Feb. 22, 2019 By Nathaly Pesantez
A group of Queens politicians and local activists gathered yesterday at the site of Amazon’s future distribution center in Woodside to vow to continue the fight against the e-commerce giant just one week after the stunning collapse of the HQ2 deal.
The cohort, made up of legislators like State. Sen Jessica Ramos and Assemblymember Ron Kim; members from the Retail, Wholesale and Department Store Union; and grassroots groups like Make the Road New York stood outside Amazon’s planned delivery center at 26-15 Boody St. to call out the company on its “predatory behavior” and demand changes to its labor practices.
The labor and community leaders, along with the elected officials, were among the most vocal critics of the now-scrapped Long Island City campus plans, citing a slew of concerns with the project that included its buildout, the deal that brought it about, and, of late, Amazon’s labor track record.
The company’s labor practices became the source of much scrutiny after an Amazon executive told the City Council in an oversight hearing earlier this month that the corporation would not remain neutral if its workers wanted to unionize.
Amazon had also been grilled after reports of conditions in their warehouses, like one of workers allegedly urinating into bottles to save time, and another of employees hospitalized after a machine ruptured bear repellent inside a New Jersey facility.
The company, however, had a “productive” meeting with labor leaders on how it would respond to unionization efforts—just one day before it pulled out of HQ2 plans, according to the New York Times.
The company current has over 5,000 employees in Brooklyn, Manhattan and Staten Island, and signed a deal late last year for the “last-mile delivery” center at the former headquarters of the Bulova watch company in Woodside. The news came about one month after the company announced it had selected Long Island City for its new 25,000-job offices.
The space is expected to employ hundreds of full, part-time and contractor employees, the latter of which are paid between $18 to $25 per hour. It is unclear when the space is expected to open.
Opponents, however, say the center has “the worst jobs Amazon has to offer,” and that the company has an “alarming track record of wage theft, dangerous health and safety conditions and exploitative practices.”
“My neighbors deserve good paying union jobs and my job is to fight for them,” Ramos said at the rally. “When a billion dollar corporation is expected to enter my community, they must understand that they still have a clear responsibility to me and my neighbors.”
Kim, who is running for public advocate with a “people over corporations” slogan, railed against Amazon and even called on Congress to investigate the company, claiming it is too large.
“Amazon is a monopolistic, abusive predatory firm that is designed to exploit, extort and extract as much money, value and wealth out of our communities,” he said.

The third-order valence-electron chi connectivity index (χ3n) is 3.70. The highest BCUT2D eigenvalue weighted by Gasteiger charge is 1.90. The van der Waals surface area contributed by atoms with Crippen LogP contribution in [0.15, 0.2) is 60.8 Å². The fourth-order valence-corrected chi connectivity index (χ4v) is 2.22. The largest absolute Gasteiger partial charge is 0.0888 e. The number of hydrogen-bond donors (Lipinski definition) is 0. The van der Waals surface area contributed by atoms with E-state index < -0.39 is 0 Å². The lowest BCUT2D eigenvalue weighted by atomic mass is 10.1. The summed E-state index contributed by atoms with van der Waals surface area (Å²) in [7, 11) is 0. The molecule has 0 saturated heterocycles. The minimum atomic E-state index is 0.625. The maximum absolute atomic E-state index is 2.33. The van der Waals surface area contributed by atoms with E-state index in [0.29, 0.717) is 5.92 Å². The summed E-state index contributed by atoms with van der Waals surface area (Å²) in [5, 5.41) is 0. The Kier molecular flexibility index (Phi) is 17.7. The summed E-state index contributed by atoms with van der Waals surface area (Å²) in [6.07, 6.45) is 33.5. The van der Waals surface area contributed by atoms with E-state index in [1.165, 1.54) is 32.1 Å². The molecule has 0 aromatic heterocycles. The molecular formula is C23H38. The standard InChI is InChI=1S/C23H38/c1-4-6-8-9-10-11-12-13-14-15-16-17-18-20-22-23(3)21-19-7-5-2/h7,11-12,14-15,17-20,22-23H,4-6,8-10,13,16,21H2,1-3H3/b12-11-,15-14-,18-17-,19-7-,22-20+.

Camille Rivera, political director for RWDSU, all but said the group is in favor of the jobs Amazon is bringing so long as it is on their terms.
“We must ensure every worker can collectively bargain and organize,” she said. “This Amazon site is just a taste of what’s to come. We can’t fall for Amazon’s divide and conquer strategy.”
RWDSU was among the labor groups that met with Amazon to try to come to an agreement hours before the company cancelled its campus plans.
The grassroots groups said it was their organizing efforts that helped dissolve Amazon’s plans, and it will be their efforts, too, that will bring about the demands they seek for employees at the Woodside warehouse.
“We beat the richest man and corporation in the world by standing together as immigrant rights organizations, anti-gentrification organizations, labor and electeds,” said Anshu Khadka, an organizer for DRUM, a Jackson Heights-based group.
She added: “We continue to stand…and fight to unionize warehouse workers for respect and livable wages and conditions because our people are priceless.”
An Amazon spokeswoman offered a different account of the company’s relationship with its workers than expressed at the rally.
“We work hard every day to ensure all of our employees are treated fairly and with dignity and respect and we have open and direct dialogue with employees around the country,” the spokeswoman said.
Amazon added that it is proud to offer a wide variety of work opportunities, and that its delivery structure has led to thousands of local driver jobs offering competitive pay and benefits being created.
“We are committed to continue investing in local aspiring entrepreneurs and creating hundreds of job opportunities with the new Amazon delivery station in Queens.” the spokeswoman said.
Amazon said it would proceed with its new offices and centers in Nashville and Northern Virginia at the time the New York City plan, which the city and state laid out about $3 billion in performance-based incentives for, was dropped. Half of the jobs at the campus were anticipated to be tech-related.
The construction and building service workers, meanwhile, were the only union jobs laid out for the campus.
It is unclear what will become of the Anable Basin parcels Amazon was slated to build its sprawling campus over in 2020. The lots, however, were already under development for massive mixed-use projects.